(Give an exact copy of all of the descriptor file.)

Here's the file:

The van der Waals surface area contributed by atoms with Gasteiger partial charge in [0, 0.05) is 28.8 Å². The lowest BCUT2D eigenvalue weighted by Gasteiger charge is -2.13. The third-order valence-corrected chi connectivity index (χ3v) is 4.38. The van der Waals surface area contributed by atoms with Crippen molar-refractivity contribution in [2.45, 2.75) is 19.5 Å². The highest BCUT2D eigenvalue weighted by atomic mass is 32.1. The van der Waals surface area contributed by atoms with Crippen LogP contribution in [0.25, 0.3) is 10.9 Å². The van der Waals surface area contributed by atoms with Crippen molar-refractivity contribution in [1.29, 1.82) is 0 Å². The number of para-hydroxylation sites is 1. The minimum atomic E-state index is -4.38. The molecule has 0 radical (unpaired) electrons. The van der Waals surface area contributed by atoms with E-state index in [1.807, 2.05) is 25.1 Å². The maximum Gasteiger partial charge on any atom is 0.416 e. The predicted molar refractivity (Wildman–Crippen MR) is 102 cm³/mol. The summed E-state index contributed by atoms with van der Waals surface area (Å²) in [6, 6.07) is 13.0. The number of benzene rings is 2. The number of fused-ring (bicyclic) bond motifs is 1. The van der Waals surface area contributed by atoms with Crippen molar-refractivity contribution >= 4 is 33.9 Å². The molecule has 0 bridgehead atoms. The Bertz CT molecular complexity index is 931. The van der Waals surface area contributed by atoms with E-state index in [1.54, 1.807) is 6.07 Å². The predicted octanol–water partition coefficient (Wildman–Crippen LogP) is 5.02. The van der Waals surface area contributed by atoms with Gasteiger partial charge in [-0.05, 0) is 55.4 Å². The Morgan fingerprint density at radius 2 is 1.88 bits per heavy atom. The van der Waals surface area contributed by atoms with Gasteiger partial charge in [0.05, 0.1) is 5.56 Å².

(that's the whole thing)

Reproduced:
The van der Waals surface area contributed by atoms with Gasteiger partial charge in [0, 0.05) is 28.8 Å². The lowest BCUT2D eigenvalue weighted by Gasteiger charge is -2.13. The third-order valence-corrected chi connectivity index (χ3v) is 4.38. The van der Waals surface area contributed by atoms with Crippen molar-refractivity contribution in [2.45, 2.75) is 19.5 Å². The highest BCUT2D eigenvalue weighted by atomic mass is 32.1. The van der Waals surface area contributed by atoms with Crippen LogP contribution in [0.25, 0.3) is 10.9 Å². The van der Waals surface area contributed by atoms with Crippen molar-refractivity contribution in [1.29, 1.82) is 0 Å². The number of para-hydroxylation sites is 1. The minimum atomic E-state index is -4.38. The molecule has 0 radical (unpaired) electrons. The van der Waals surface area contributed by atoms with E-state index in [1.807, 2.05) is 25.1 Å². The maximum Gasteiger partial charge on any atom is 0.416 e. The predicted molar refractivity (Wildman–Crippen MR) is 102 cm³/mol. The summed E-state index contributed by atoms with van der Waals surface area (Å²) in [6, 6.07) is 13.0. The number of benzene rings is 2. The number of fused-ring (bicyclic) bond motifs is 1. The van der Waals surface area contributed by atoms with Crippen molar-refractivity contribution >= 4 is 33.9 Å². The molecule has 0 bridgehead atoms. The Bertz CT molecular complexity index is 931. The van der Waals surface area contributed by atoms with E-state index in [1.54, 1.807) is 6.07 Å². The predicted octanol–water partition coefficient (Wildman–Crippen LogP) is 5.02. The van der Waals surface area contributed by atoms with Gasteiger partial charge in [-0.05, 0) is 55.4 Å². The Morgan fingerprint density at radius 2 is 1.88 bits per heavy atom. The van der Waals surface area contributed by atoms with Gasteiger partial charge in [0.05, 0.1) is 5.56 Å².